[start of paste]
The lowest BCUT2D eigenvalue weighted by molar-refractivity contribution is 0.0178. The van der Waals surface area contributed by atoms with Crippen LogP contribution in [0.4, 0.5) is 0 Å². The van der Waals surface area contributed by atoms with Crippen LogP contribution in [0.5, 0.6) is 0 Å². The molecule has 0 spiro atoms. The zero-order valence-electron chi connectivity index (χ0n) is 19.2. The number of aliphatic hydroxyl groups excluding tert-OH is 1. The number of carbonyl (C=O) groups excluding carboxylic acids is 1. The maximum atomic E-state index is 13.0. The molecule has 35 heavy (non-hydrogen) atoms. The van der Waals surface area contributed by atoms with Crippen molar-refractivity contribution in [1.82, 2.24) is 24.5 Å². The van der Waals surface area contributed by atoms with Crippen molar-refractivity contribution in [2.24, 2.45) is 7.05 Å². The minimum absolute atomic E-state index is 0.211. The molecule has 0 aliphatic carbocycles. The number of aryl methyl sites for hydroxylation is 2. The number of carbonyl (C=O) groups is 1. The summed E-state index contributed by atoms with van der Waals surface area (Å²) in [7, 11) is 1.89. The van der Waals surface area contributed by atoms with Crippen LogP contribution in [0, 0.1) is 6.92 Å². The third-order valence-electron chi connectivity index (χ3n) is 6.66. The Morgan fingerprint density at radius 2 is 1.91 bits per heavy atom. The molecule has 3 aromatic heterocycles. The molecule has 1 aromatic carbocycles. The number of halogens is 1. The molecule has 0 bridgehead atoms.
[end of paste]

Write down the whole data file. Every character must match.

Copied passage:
The lowest BCUT2D eigenvalue weighted by molar-refractivity contribution is 0.0178. The van der Waals surface area contributed by atoms with Crippen LogP contribution in [0.4, 0.5) is 0 Å². The van der Waals surface area contributed by atoms with Crippen LogP contribution in [0.5, 0.6) is 0 Å². The molecule has 0 spiro atoms. The zero-order valence-electron chi connectivity index (χ0n) is 19.2. The number of aliphatic hydroxyl groups excluding tert-OH is 1. The number of carbonyl (C=O) groups excluding carboxylic acids is 1. The maximum atomic E-state index is 13.0. The molecule has 35 heavy (non-hydrogen) atoms. The van der Waals surface area contributed by atoms with Crippen molar-refractivity contribution in [1.82, 2.24) is 24.5 Å². The van der Waals surface area contributed by atoms with Crippen molar-refractivity contribution in [2.24, 2.45) is 7.05 Å². The minimum absolute atomic E-state index is 0.211. The molecule has 0 aliphatic carbocycles. The number of aryl methyl sites for hydroxylation is 2. The number of carbonyl (C=O) groups is 1. The summed E-state index contributed by atoms with van der Waals surface area (Å²) in [7, 11) is 1.89. The van der Waals surface area contributed by atoms with Crippen LogP contribution in [0, 0.1) is 6.92 Å². The third-order valence-electron chi connectivity index (χ3n) is 6.66. The Morgan fingerprint density at radius 2 is 1.91 bits per heavy atom. The molecule has 3 aromatic heterocycles. The molecule has 1 aromatic carbocycles. The number of halogens is 1. The molecule has 0 bridgehead atoms.